Planners seeking group activities need to look no further than the stadium itself. ABC Supply Stadium uses the field for outdoor concerts and movie nights in the summer, and converts it into a community ice-skating rink in the winter. For groups looking for a novel activity, the facility offers batting practice, stadium tours and — of course — baseball games.
As Hendrick’s dream for the community took shape, so did other award-winning projects, including the Ironworks Hotel and Hotel Goodwin, both of which offer meeting space. Besides 34 luxury hotel rooms, Hotel Goodwin’s event spaces include The Rooftop, which accommodates gatherings up to 60 people, and The State Room, with a capacity of 14. “The Rooftop is a very popular meeting place,” according to Tracy Bliss, director of marketing and public relations for Visit Beloit. “It has three glass walls with magnificent views overlooking the city and an open-air patio on one end.”
The Ironworks Hotel delivers upscale hotel rooms and customizable spaces for events. Planners can host a business meeting for 10 coworkers or a 200-person event in the hotel’s 4,100 square feet of flexible event space and six private event rooms.
In total, Beloit offers 11 hotel properties, representing flagships like Hilton, Marriot and Best Western, in addition to unique boutique properties. “We have economy properties, mid-level hotels and upscale boutique offerings,” confirms Bliss.
The Beloit Club, for example, features a large banquet room in a building brimming with character and charm, as well as three smaller spaces for groups from four to 200 attendees. Meanwhile, the Eclipse Center can host groups of 25 to 1,000. Bliss says the revitalized former mall is ideal for conferences, expos, banquets, trade shows, receptions and annual meetings.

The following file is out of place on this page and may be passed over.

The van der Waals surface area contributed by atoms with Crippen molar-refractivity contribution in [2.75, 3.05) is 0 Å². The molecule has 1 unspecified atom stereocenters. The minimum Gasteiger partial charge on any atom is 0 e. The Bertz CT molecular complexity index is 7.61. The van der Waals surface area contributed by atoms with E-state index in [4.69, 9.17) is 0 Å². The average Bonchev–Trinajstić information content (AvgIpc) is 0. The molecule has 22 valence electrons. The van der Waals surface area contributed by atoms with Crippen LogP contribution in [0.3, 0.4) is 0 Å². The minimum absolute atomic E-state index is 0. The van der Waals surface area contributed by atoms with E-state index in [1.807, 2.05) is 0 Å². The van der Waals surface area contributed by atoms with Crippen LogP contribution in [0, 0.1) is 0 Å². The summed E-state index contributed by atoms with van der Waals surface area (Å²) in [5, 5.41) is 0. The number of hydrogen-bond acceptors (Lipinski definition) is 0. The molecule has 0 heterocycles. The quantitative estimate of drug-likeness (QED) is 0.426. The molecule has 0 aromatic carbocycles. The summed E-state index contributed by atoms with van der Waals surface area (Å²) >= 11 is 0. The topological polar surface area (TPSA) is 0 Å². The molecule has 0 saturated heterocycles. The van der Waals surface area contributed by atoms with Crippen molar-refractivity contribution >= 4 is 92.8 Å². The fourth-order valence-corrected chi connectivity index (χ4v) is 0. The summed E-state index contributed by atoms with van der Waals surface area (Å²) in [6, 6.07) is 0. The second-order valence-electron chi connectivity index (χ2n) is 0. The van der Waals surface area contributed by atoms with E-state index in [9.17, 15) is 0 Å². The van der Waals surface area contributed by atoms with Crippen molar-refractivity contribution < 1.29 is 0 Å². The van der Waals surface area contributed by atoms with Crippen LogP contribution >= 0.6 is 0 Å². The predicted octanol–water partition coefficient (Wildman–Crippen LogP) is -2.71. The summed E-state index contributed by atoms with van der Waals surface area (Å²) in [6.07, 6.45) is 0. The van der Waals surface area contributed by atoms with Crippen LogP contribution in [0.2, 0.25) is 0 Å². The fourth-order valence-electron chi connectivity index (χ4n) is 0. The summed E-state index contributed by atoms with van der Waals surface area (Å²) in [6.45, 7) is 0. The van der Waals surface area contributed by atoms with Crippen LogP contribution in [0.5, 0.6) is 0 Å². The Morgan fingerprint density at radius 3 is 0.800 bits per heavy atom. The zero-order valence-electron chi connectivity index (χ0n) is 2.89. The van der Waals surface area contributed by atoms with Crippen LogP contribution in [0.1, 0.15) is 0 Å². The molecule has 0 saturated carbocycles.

The Powerhouse, a renovated power plant at Beloit College, is a 120,000-square-foot, multiuse facility that offers multiple meeting and event spaces, including a room with theater-style seating, a banquet hall and outdoor decks overlooking the Rock River. “The Powerhouse’s workout facilities, recreational spaces and indoor field houses also can be used for events,” adds Matthew Bosen, director of sales and servicing at Visit Beloit.
Beloit is also making noise with an eclectic mix of shops and restaurants. Event-goers looking for the best burgers will want to taste Lucy’s #7 Burger Bar’s stuffed burgers and 20 craft beers, or visit G5 Brewing Company for more traditional fare. Merrill and Houston’s Steak Joint plates top- quality steaks and seafood, while truk’t dishes up street tacos, tequila and whiskey. For a traditional supper club meal, visit The 615 Club, adds Bliss, noting it is “also a nice space to host a wine hour or reception.”
As the downtown experienced a renaissance, Visit Beloit decided to settle in the heart of the action, transforming the former St. Paul’s Catholic Church and Angel Museum building into its new home. “We are in the lower level and are now renovating the upper level,” says Bliss. “When that’s complete, we will have our own meeting and events space upstairs.”